Posts Tagged ‘Mountain of God’


Numbers 10:1-2,8-10,33-36 Now the Lord said to Moses, “Make two trumpets of hammered silver for calling the community to assemble and for signaling the breaking of camp… Only the priests, Aaron’s descendants, are allowed to blow the trumpets. This is a permanent law for you, to be observed from generation to generation. “When you arrive in your own land and go to war against your enemies who attack you, sound the alarm with the trumpets. Then the Lord your God will remember you and rescue you from your enemies. Blow the trumpets in times of gladness, too, sounding them at your annual festivals and at the beginning of each month. And blow the trumpets over your burnt offerings and peace offerings. The trumpets will remind the Lord your God of his covenant with you. I am the Lord your God”… They marched for three days after leaving the mountain of the Lord, with the Ark of the Lord’s Covenant moving ahead of them to show them where to stop and rest. As they moved on each day, the cloud of the Lord hovered over them. And whenever the Ark set out, Moses would shout, “Arise, O Lord, and let your enemies be scattered! Let them flee before you!” And when the Ark was set down, he would say, “Return, O Lord, to the countless thousands of Israel!”

Today’s chapter marks the beginning of the Exodus journey it seems as God leads them through the desert in an orderly fashion but in a long-winded route.

In all my years of attending churches in different part of the world, I have never heard a trumpet being used and so what is the context of this in our day and time? (more…)


Exodus 18:5,9,12,17-23 Jethro, Moses’ father-in-law, together with Moses’ sons and wife, came to him in the desert, where he was camped near the mountain of God… Jethro was delighted to hear about all the good things the LORD had done for Israel in rescuing them from the hand of the Egyptians… Then Jethro, Moses’ father-in-law, brought a burnt offering and other sacrifices to God, and Aaron came with all the elders of Israel to eat bread with Moses’ father-in-law in the presence of God… Moses’ father-in-law replied, “What you are doing is not good. You and these people who come to you will only wear yourselves out. The work is too heavy for you; you cannot handle it alone. Listen now to me and I will give you some advice, and may God be with you. You must be the people’s representative before God and bring their disputes to him. Teach them the decrees and laws, and show them the way to live and the duties they are to perform. But select capable men from all the people—men who fear God, trustworthy men who hate dishonest gain—and appoint them as officials over thousands, hundreds, fifties and tens. Have them serve as judges for the people at all times, but have them bring every difficult case to you; the simple cases they can decide themselves. That will make your load lighter, because they will share it with you. If you do this and God so commands, you will be able to stand the strain, and all these people will go home satisfied.”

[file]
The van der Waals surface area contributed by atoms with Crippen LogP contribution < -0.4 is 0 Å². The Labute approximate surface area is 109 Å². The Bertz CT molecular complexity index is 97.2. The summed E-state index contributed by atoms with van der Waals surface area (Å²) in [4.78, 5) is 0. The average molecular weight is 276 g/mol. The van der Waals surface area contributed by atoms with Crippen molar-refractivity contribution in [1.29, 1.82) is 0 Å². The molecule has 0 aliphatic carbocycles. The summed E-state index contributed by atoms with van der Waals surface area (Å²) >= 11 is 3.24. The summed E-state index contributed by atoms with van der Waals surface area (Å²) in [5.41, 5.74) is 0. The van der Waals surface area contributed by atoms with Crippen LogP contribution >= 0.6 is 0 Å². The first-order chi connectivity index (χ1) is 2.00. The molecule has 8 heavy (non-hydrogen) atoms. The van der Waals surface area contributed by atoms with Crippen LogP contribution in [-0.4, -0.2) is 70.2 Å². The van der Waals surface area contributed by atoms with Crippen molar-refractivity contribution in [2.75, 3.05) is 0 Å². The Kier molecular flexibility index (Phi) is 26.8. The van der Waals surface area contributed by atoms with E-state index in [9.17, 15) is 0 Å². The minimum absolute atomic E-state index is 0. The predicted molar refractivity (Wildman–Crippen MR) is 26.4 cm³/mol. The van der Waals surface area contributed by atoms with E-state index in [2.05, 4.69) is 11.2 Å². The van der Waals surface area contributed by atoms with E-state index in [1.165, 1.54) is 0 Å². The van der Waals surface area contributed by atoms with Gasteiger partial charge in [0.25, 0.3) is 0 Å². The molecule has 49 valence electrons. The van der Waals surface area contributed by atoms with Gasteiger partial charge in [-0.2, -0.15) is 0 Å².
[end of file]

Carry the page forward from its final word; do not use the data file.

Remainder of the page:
Well meaning visitors are often a great blessing as was Jethro whose visit brought Moses and the Israelites much comfort both then and even today. Jethro’s visit was not only a formality but because God led him to.

We know that God chose Moses to lead the Israelites out of bondage in Egypt and take them to a land of their own but how then could Moses pass on the mantle of leadership to others? (more…)


Exodus 3:1-2,18-22 Now Moses was keeping the flock of his father-in-law, Jethro, the priest of Midian, and he led his flock to the west side of the wilderness and came to Horeb, the mountain of God. And the angel of the LORD appeared to him in a flame of fire out of the midst of a bush. He looked, and behold, the bush was burning, yet it was not consumed… And they will listen to your voice, and you and the elders of Israel shall go to the king of Egypt and say to him, ‘The LORD, the God of the Hebrews, has met with us; and now, please let us go a three days’ journey into the wilderness, that we may sacrifice to the LORD our God.’ But I know that the king of Egypt will not let you go unless compelled by a mighty hand. So I will stretch out my hand and strike Egypt with all the wonders that I will do in it; after that he will let you go. And I will give this people favor in the sight of the Egyptians; and when you go, you shall not go empty, but each woman shall ask of her neighbor, and any woman who lives in her house, for silver and gold jewelry, and for clothing. You shall put them on your sons and on your daughters. So you shall plunder the Egyptians.”

We come to the point in Moses’ life where he is being called into God’s service, and like I was once reminded, this was the third third of his life. The first forty years were spent as royalty in Egypt, the next forty as a shepherd in the land of Midian and the last forty as leader of a nation as he led the captive Israelites away from Egyptian bondage.

We note God’s amazing way of getting a shepherd’s attention, the forward covenant God makes with Moses to show He will see him through, the great promise of delivery, the leadership role Moses would be given, the acceptance of the elders of Israel, the hardness of Pharaoh’s heart and finally the plunder of the Egyptians after their women give their riches.

God heard the mourning of the Israelites who had to toil day and night for the oppressive Egyptians. This was foretold to Abraham, came to pass and now we wonder why God would permit such suffering.

Four hundred and thirty years of oppression is what the Israelites had to undergo before they were led out of Egypt and does that not seem a bit much of suffering? (more…)